6. The fact that fibers from Patsy's sweater were found on the duct tape placed over JonBenet's mouth and entwined with the cord of the "garotte," tells us Patsy must be the one that placed the tape and fashioned the "garotte." OK, first of all, only four such "fibers" were found on the tape. And they weren't actually fibers in the usual sense, but four traces of fiber, detectable only through a microscope. Also, they were "consistent" with fibers from Patsy's sweater, not necessarily identical to them. In other words, they could have been from some other garment. If anyone in the world would love to see those fibers as evidence, it would be Steve Thomas. Here's what he had to say on this topic when interviewed by Greta van Susteren:
As you know, on the adhesive side of the duct tape, which was removed from the victim's mouth, there were four fibers that were later determined to be microscopically and chemically consistent with four fibers from a piece of clothing that Patsy Ramsey was wearing, and had that piece of tape been removed at autopsy, and the integrity of it maintained, that would have made, I feel, a very compelling argument. But because that tape was removed, and dropped on the floor, a transference argument could certainly be potentially made by any defense in this case, and that's just one example of how a compromised crime scene may, if not irreparably, have damaged the subsequent investigation.In other words, it would be nice to claim these fibers as evidence of Patsy's involvement but unfortunately it just can't be done because under the circumstances innocent transference is always a possibility. Note that Thomas doesn't even mention the fibers found entwined in the cord of the "garotte." As the cord could also, at some point, have had contact with other objects previously handled by Patsy (as for example her paint tote and brushes!!!!), this could also be due to innocent transfer.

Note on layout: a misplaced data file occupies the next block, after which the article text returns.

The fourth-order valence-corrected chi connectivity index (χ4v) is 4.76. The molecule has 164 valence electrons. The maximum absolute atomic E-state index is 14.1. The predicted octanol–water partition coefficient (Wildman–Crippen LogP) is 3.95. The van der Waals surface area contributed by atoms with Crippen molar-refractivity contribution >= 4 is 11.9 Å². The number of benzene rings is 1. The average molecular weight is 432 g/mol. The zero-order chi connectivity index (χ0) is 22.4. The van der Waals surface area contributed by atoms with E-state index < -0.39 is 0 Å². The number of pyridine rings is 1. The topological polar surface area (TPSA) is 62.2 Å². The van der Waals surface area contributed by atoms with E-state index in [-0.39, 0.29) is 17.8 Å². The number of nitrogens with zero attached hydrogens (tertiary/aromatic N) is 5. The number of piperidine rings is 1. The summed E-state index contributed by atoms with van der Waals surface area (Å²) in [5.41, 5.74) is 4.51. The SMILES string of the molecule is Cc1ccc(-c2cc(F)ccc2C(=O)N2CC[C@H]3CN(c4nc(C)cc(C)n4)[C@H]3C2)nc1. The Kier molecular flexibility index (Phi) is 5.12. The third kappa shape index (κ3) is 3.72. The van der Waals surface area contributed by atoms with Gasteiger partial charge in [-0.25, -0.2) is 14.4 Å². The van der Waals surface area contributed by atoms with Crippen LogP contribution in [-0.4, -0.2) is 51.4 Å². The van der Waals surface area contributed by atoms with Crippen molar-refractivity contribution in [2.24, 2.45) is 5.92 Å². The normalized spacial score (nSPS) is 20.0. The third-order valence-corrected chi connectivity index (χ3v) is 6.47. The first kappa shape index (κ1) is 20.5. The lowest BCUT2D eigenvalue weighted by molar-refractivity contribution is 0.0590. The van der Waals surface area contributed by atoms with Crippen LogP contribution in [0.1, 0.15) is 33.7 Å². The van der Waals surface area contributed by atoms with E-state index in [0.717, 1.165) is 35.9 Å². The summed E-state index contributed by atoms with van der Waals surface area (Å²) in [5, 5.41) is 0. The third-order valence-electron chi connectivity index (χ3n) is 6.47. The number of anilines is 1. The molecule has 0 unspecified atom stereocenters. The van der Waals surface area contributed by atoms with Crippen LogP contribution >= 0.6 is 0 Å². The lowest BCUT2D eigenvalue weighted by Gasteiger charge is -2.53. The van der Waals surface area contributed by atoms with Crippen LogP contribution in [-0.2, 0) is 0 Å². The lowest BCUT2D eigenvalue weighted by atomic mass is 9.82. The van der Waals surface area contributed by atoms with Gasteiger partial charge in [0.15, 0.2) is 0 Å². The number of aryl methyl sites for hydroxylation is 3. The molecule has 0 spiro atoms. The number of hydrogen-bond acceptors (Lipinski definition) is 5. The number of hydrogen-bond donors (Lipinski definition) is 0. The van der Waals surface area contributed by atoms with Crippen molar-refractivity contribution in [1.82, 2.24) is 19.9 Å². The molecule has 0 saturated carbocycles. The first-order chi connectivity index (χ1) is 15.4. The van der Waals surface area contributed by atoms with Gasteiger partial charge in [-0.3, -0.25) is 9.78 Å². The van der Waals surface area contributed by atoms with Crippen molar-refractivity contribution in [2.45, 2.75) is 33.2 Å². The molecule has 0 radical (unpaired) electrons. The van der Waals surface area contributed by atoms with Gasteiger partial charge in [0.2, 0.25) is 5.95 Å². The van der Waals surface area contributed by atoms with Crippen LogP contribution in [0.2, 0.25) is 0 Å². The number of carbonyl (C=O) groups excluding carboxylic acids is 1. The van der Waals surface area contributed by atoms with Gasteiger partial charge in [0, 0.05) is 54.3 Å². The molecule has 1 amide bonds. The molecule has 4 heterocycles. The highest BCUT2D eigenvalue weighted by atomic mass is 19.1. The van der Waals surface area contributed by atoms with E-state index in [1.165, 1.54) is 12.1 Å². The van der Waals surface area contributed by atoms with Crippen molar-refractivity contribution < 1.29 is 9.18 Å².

7. The "ransom note" was a coded message from Patsy to John, in which she makes him aware of what she's done, expresses her anger with him and warns him to go along with her staging or else. Fanciful theory. One wonders how John was supposed to get that secret message, and wonders also why Patsy would assume he'd want to assist her after she'd murdered his child. One wonders, in fact, why any father would want to go to any length at all to assist anyone who'd just murdered one of his children.
8. John's mentioning to Linda Arndt that the murder looked like "an inside job" can be taken as a confession of either his own guilt or his awareness of Patsy's. Not likely. Why on Earth would he have wanted to do that? Sounds to me like John was insinuating that their housekeeper could have been involved.
9. DNA found in the victim's panties must be that of JonBenet's attacker. Fibers found entwined in the cords of the garotte must be those of the person who fashioned it. Tweedle-Dee and Tweedle-Dum. Two very similar arguments, presented by those with totally opposite views of what happened. The sensational location of certain evidence is assumed to tell us something about its origin. Each side naturally assumes the other is spouting complete nonsense, of course. Yet both arguments depend on precisely the same misleading "logic."
The above is just a small sampling of all the various odd notions that have surfaced over the years. I might be adding more at some point, just for fun.